Bank of America posted a profit of $3.5 billion in the second quarter on the back of a huge quarter from the bank’s trading and investment bank.
The Charlotte-based bank joined other Wall Street firms like Goldman Sachs and JPMorgan in benefiting from a volatile market bringing in huge fees for the firms’ trading operations. Bank of America’s global markets business brought in more profits by itself than the 3 other business segments did combined in the second quarter.
Still, steps are being taken at the bank to prepare for a wave of coming defaults from customers who were hurt economically by the coronavirus pandemic. Bank of America build up $4 billion in reserve in the second quarter to gird for that impact. The bank has now set aside over $7 billion in the past two quarters.
“In the most tumultuous period since the Great Depression, we delivered for our clients, our employees, our communities and our shareholders,” CEO Brian Moynihan said in a statement. Shares fell 2.7% to $23.93.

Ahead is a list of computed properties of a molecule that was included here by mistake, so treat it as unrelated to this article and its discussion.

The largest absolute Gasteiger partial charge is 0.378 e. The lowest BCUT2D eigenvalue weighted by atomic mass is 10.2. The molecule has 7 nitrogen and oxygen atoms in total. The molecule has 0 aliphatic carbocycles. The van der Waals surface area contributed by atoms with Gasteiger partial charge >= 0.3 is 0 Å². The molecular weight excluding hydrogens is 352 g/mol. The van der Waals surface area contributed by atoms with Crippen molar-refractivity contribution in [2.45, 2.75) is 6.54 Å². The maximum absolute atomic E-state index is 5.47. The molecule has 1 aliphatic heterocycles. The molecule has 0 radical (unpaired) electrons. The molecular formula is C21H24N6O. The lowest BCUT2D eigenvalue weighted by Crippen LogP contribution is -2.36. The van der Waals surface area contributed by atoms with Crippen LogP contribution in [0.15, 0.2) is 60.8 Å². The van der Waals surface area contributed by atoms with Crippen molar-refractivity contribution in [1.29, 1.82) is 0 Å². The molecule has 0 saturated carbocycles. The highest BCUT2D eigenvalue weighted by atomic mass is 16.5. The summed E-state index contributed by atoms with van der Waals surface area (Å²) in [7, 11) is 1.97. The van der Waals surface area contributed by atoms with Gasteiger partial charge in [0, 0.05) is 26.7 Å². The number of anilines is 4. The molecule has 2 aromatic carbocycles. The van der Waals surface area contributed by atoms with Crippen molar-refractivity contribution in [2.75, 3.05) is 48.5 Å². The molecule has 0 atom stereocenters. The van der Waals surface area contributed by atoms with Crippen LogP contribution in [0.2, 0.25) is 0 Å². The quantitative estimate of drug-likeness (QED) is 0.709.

Revenue for the quarter dropped to $22.3 billion from $22.8 billion the quarter prior. Non-interest expense slid slightly to $13.4 billion from $13.5 billion last quarter. Profit in the consumer bank slid sharply to $71 million from $1.8 billion last quarter, offset by strong quarters in the global markets business and from its commercial lending business.
“One of the true advantages of our company is our diverse business mix,” CFO Paul Donofrio said on a call with reporters. Many of the businesses that helped drive the quarter’s profits were one’s the bank bolstered when it bought Merrill Lynch in 2008.
While its New York offices drove the quarter’s profit, the bank is still closely linked to the U.S. economy through its widespread deposit base. The bank has processed 1.8 million payment deferrals since the pandemic began, 1.7 million of which are still in place. Over 95% of credit card deferrals were from people who were current on their payments when they made the request.
Federal stimulus programs are broadly supporting American consumers and businesses at the moment, with expanded unemployment benefits paying unemployed workers $600 more a week. That stimulus expires at the end of July. Federal stimulus, among other programs, means that for the bank, “we are expensing losses today even though they haven’t happened yet,” Donofrio said.
The bank, which employs 16,000 in Charlotte, has said it won’t lay people off during the pandemic.
Wells Fargo, its big bank peer, pledged $10 billion in cuts Tuesday after a dismal second quarter saw the bank post its first loss since the financial crisis.